February 13, 1920
Dear Miss Addams,
I have your letter of the 11th inst. with the interesting report from Mr. [Pethick]-Lawrence.
Newspaper reports as to the number of Siberian prisoners, whom it is at all possible for us to reach, are very misleading. From the cables we are receiving, I think there are not more than 18,000 or [19,000] of such prisoners. The cost of repatriating these (not of bringing them to America, but sending them to their own homes), is estimated at about $4,000,000, of which amount it is said that the governments concerned will put up a certain proportion, but probably not all that is needed. Do you know of any individuals or societies in the United States that would care to make contributions toward the total needed, upon condition that the entire sum required would be raised? In the meantime, the Red Cross is looking after the men east of Lake Baikal -- they are not prisoners, by the way, as [Semenoff] has released them all, -- and it will receive and forward by cable any funds for the relief or repatriation of individuals.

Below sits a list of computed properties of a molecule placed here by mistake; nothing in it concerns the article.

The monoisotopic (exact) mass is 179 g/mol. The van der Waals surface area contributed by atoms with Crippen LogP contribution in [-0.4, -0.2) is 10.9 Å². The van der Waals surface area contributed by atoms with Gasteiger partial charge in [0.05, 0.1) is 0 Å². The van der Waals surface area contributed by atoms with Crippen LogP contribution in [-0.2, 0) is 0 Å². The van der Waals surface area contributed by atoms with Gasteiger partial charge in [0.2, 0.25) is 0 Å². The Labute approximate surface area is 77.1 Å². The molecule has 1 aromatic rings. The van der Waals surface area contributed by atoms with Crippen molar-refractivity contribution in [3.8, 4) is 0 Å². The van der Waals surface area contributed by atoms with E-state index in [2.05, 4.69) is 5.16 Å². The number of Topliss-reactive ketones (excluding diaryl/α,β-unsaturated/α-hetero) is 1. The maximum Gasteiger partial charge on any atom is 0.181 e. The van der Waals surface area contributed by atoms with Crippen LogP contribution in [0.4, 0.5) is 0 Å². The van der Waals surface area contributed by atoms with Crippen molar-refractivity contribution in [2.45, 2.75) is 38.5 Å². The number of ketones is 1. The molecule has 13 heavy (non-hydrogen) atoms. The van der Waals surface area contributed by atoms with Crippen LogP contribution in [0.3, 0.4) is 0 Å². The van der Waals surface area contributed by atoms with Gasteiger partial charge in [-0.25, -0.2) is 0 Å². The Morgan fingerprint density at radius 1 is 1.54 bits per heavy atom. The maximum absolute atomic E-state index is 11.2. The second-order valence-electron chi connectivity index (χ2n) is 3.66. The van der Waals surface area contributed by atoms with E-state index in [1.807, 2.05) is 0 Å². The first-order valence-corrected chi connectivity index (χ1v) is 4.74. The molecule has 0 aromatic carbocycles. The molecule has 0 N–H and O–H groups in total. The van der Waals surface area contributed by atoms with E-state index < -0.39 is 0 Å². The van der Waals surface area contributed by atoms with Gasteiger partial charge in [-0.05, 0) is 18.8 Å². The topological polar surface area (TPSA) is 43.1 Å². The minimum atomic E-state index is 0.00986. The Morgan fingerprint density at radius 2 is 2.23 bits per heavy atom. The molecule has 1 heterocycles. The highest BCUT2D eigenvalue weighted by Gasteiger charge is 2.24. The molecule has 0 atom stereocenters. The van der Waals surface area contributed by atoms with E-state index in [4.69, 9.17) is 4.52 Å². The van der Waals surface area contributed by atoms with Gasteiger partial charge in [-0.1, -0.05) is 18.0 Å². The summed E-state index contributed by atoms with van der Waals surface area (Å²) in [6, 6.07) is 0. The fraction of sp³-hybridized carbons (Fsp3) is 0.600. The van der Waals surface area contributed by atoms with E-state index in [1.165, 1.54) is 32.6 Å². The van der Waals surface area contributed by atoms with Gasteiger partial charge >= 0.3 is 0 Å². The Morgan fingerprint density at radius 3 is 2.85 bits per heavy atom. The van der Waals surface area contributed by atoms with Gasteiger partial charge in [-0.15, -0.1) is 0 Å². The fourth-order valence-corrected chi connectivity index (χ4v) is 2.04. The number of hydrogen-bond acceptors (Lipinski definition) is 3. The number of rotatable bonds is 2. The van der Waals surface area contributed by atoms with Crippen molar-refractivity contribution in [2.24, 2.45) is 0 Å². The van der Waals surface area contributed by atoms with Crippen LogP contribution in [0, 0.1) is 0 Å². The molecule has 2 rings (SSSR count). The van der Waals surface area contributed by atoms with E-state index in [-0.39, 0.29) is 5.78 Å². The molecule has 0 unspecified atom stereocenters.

The statements made in Mr. [Pethick]-Lawrence's report seem interesting and in some degree helpful, but they have been pretty well superseded by the rapidly changing conditions and should be very carefully used as a basis of any publicity.
Yours very sincerely,